Generally for multiple entities: \(\frac{1}{t_1}+\frac{1}{t_2}+\frac{1}{t_3}+...+\frac{1}{t_n}=\frac{1}{T}\), where \(T\) is time needed for these entities to complete a given job working simultaneously and \(t_1\), \(t_2\), ..., \(t_n\) are individual times needed for them to complete the job alone.

So for two pumps, workers, etc. we'll have \(\frac{1}{t_1}+\frac{1}{t_2}=\frac{1}{T}\) --> \(T=\frac{t_1*t_2}{t_1+t_2}\) (general formula for 2 workers, pumps, ...).

Back to the original problem: for two outlets the formula becomes: \(\frac{1}{9}+\frac{1}{5}=\frac{1}{T}\) --> \(\frac{14}{45}=\frac{1}{T}\) --> \(T=\frac{45}{14}=3.something\) (or directly \(T=\frac{t_1*t_2}{t_1+t_2}=\frac{5*9}{5+9}=\frac{45}{14}\)).

Answer: D.

Alliteratively you can do: if both outlets were as slow as the first one, so if both needed 9 hours, then together they would fill the pool in 9/2=4.5 hours, since we don't have two such slow outlets then the answer must be less than 4.5. Similarly, if both outlets were as fast as the second one, so if both needed 5 hours, then together they would fill the pool in 5/2=2.5 hours, since we don't have two such fast outlets then the answer must be more than 2.5. Only answer choice D meets these requirements.

Re: The water from one outlet, flowing at a constant rate, can [#permalink]

Show Tags

25 Feb 2015, 07:38

Hello from the GMAT Club BumpBot!

Thanks to another GMAT Club member, I have just discovered this valuable topic, yet it had no discussion for over a year. I am now bumping it up - doing my job. I think you may find it valuable (esp those replies with Kudos).

Want to see all other topics I dig out? Follow me (click follow button on profile). You will receive a summary of all topics I bump in your profile area as well as via email. _________________

Re: The water from one outlet, flowing at a constant rate, can [#permalink]

Show Tags

16 Apr 2015, 20:03

1

This post received KUDOS

Expert's post

1

This post was BOOKMARKED

Hi All,

This question is a standard "Work Formula" question. When you have 2 entities sharing a task, you can use the following formula to figure out how long it takes for the 2 entities to complete the task together.

Work = (A)(B)/(A+B) where A and B are the individual times required to complete the task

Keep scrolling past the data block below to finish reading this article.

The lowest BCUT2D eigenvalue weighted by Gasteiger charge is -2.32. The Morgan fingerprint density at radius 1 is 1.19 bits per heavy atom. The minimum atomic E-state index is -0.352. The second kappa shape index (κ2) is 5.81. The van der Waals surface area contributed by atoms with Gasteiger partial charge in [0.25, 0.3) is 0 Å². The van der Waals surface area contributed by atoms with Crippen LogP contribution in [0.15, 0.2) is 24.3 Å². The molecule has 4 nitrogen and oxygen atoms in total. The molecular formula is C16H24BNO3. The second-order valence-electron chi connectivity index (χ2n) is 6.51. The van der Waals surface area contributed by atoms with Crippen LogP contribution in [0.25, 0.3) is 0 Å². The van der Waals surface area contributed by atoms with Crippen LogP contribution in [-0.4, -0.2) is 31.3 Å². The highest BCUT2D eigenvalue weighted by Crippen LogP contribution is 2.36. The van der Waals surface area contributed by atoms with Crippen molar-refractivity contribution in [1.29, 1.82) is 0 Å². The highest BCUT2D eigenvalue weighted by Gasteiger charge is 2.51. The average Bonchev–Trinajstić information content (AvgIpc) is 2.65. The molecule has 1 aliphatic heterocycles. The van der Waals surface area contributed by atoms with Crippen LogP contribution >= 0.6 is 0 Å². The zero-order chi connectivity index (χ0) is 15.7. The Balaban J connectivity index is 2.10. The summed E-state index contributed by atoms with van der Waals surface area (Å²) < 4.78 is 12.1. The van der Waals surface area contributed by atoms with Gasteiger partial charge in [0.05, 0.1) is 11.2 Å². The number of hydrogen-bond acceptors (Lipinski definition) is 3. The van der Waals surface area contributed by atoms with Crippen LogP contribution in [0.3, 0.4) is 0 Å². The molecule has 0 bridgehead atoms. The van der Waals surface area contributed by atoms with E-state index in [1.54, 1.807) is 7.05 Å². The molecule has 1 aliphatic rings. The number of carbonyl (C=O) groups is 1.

Here, we're given the rates as 9 hours and 5 hours. Using the Work Formula, we have...

(9)(5)/(9+5) = 45/14

45/14 is a little more than 3.....there's only one answer that matches...

Re: The water from one outlet, flowing at a constant rate, can [#permalink]

Show Tags

17 Dec 2015, 21:42

Considering the answer choices are not close enough, another quick way to answer this is to work with approximate percentages:

First outlet takes 9 hours to fill the pool, i.e. it fills approx. 11% of the pool every hour. Similarly, second outlet fills 20% of the pool in the same time. Thus, together they will fill approx. 31% of the pool in 1 hour, so to fill 100% of it they will take a little over 3 hours but definitely less than 4 hours. Only choice (D) meets this criteria.

Hope it helps.

gmatclubot

Re: The water from one outlet, flowing at a constant rate, can
[#permalink]
17 Dec 2015, 21:42

So, my final tally is in. I applied to three b schools in total this season: INSEAD – admitted MIT Sloan – admitted Wharton – waitlisted and dinged No...

A few weeks ago, the following tweet popped up in my timeline. thanks @Uber_Mumbai for showing me what #daylightrobbery means!I know I have a choice not to use it...

“This elective will be most relevant to learn innovative methodologies in digital marketing in a place which is the origin for major marketing companies.” This was the crux...